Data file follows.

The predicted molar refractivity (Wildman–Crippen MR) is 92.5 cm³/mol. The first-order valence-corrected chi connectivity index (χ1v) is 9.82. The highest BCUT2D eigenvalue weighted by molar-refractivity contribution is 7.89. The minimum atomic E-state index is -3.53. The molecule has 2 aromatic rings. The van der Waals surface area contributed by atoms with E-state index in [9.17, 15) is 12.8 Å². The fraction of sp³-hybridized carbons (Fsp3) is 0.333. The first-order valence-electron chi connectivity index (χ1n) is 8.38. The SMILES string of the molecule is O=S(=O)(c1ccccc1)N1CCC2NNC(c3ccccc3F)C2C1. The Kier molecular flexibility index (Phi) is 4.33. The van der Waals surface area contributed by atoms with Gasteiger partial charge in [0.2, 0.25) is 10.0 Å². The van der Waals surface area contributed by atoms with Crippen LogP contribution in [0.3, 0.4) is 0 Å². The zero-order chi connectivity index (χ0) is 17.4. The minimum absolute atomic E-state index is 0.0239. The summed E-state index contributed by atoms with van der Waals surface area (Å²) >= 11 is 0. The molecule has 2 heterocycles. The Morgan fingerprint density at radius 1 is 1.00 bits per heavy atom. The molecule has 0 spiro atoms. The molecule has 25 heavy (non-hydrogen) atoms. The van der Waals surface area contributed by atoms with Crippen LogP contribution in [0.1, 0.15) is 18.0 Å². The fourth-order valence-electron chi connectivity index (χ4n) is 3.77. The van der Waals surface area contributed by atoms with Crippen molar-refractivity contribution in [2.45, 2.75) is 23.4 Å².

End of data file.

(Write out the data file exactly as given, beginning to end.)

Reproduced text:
The predicted molar refractivity (Wildman–Crippen MR) is 92.5 cm³/mol. The first-order valence-corrected chi connectivity index (χ1v) is 9.82. The highest BCUT2D eigenvalue weighted by molar-refractivity contribution is 7.89. The minimum atomic E-state index is -3.53. The molecule has 2 aromatic rings. The van der Waals surface area contributed by atoms with E-state index in [9.17, 15) is 12.8 Å². The fraction of sp³-hybridized carbons (Fsp3) is 0.333. The first-order valence-electron chi connectivity index (χ1n) is 8.38. The SMILES string of the molecule is O=S(=O)(c1ccccc1)N1CCC2NNC(c3ccccc3F)C2C1. The Kier molecular flexibility index (Phi) is 4.33. The van der Waals surface area contributed by atoms with Gasteiger partial charge in [0.2, 0.25) is 10.0 Å². The van der Waals surface area contributed by atoms with Crippen LogP contribution in [0.3, 0.4) is 0 Å². The zero-order chi connectivity index (χ0) is 17.4. The minimum absolute atomic E-state index is 0.0239. The summed E-state index contributed by atoms with van der Waals surface area (Å²) >= 11 is 0. The molecule has 2 heterocycles. The Morgan fingerprint density at radius 1 is 1.00 bits per heavy atom. The molecule has 0 spiro atoms. The molecule has 25 heavy (non-hydrogen) atoms. The van der Waals surface area contributed by atoms with Crippen LogP contribution in [0.1, 0.15) is 18.0 Å². The fourth-order valence-electron chi connectivity index (χ4n) is 3.77. The van der Waals surface area contributed by atoms with Crippen molar-refractivity contribution in [2.45, 2.75) is 23.4 Å².